Most of the information I find about Qur'an-only versions of Islam tend to be from some random webpage. Some examples are:

Looking at random articles from these sites, aside from the Qur'an, the only references I found were to other pages on their respective sites; they don't even cite each other. It's hard to tell, therefore, which scholarly opinion Quranists value.

Question: Which scholars are respected by Quranists?

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    The whole point of Quranism is to place your trust only in the Quran and do away with the 1400 years of scholarly tradition before it as an accident of history, not authoritative interpretation. I'd be surprised if they respected any kind of scholarly tradition.
    – G. Bach
    Commented Mar 4, 2017 at 11:31
  • I don't believe they do respect any traditional scholars. For instance The Quran-Islam.org seems to use the translation of "Dr. Rashad Khalifa". They explain it to be: " It is one of the most sincere English translations of the Quran. Dr. Khalifa's translation does not interpret the Quran from a 'hadith and sunna' perspective and thus it presents the pure message of the Quran." In this translation, he has translated himself to be the a prophet, in sura yasin: "[36:3] Most assuredly, you (Rashad) are one of the messengers. "- All traditional scholars would condemn this.
    – Kilise
    Commented May 16, 2017 at 11:55

2 Answers 2


This is difficult to answer because Qur'an-only Muslims have different opinions about scholars. Some outright reject any material outside of the Qur'an, deferring to one's God-given logic, while others allow outside material to varying degrees.

Two prominent examples are:

  1. Ahmed Subhi Mansour, who Wikipedia says "founded the small Egyptian Quranists sect", could be regarded as a scholar. However, he writes (sourced from here):

    So long as God is sufficient enough for the Believer as a lord, then so too is the Book of God sufficient enough for guidance and legislation ...

    This undermines the necessity of his own authority.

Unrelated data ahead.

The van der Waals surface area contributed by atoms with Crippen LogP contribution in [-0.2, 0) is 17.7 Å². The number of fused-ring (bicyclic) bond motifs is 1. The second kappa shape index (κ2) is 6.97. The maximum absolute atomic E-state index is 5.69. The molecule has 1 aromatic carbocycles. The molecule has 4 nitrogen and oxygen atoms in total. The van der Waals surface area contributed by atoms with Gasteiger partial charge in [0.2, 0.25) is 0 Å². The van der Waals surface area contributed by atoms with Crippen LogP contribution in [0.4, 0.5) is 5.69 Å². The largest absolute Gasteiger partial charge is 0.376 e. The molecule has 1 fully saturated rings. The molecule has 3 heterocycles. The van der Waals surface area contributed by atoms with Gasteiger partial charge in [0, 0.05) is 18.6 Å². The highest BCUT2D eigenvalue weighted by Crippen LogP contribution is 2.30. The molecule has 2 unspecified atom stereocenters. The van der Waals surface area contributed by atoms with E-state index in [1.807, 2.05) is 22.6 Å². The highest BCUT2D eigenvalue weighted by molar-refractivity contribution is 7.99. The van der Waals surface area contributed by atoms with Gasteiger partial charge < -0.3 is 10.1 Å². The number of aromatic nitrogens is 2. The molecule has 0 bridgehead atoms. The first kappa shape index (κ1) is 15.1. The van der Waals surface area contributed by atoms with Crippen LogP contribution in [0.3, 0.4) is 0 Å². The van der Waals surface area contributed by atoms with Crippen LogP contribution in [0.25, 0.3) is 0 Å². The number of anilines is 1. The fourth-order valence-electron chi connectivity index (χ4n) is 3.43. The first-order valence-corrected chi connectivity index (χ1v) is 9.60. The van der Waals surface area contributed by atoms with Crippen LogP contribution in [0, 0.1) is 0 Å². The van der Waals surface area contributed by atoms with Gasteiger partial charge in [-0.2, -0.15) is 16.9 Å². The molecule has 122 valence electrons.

2. Rashad Khalifa, who may not necessarily be accurately described as a scholar, published a translation of the Qur'an (pdf) with extensive footnoting which may be regarded as tafsir. In reference to this, a user of the Qur'an-only free-minds.org forum explains the situation as:

    Some of us might accept the tafsir of Rashad, but not all. I think there's more of us that prefers to study by ourselves and develop our own tafsir.

    Here we see a difference in attitudes among Qur'an-only Muslims.

  • This answer is mainly correct, but I would add that of the two you mentioned above, Ahmed Mansour is by far the closest to a Quranist "scholar" in that he was a history professor in Egypt and has written many books in the history of Islam, from which he derived his ideas about Quranism, and he is also the head of a "Quranist Society" which meets regularly and he can be said to have followers. One could also mention the owner/ founder of the free-minds.org society quoted above, Layth Shaiban, a Saudi citizen, who has written a translation of the Quran (in cooperation with others, I believe).
    – S Karami
    Commented Sep 29, 2017 at 3:56
  • Rashad Khalifa is generally regarded as the first proponent of the "number 19 miracle" of the Quran, based on which he derived the idea of rejecting the tradition of hadeeths. However he developed his rejection of hadeeths further based on some of them apparently contradicting the Quran. Mansour and Khalifa met prior to the latter's death by murder (for his beliefs), at which time Mansour rejected Khalifa's claim (developed later) that he himself was a messenger, and a number of other erroneous beliefs (such as there being a verse "injected" in the Quran. For that, most Quranists rejected him.
    – S Karami
    Commented Sep 29, 2017 at 4:01

As a quranist muslim i have a lot of respect for ghamdi(who has far as i know is not quranist). That being said being human we are all fallible. I listen to different scholars from different sects and try to follow the most reasonable logical explanations.

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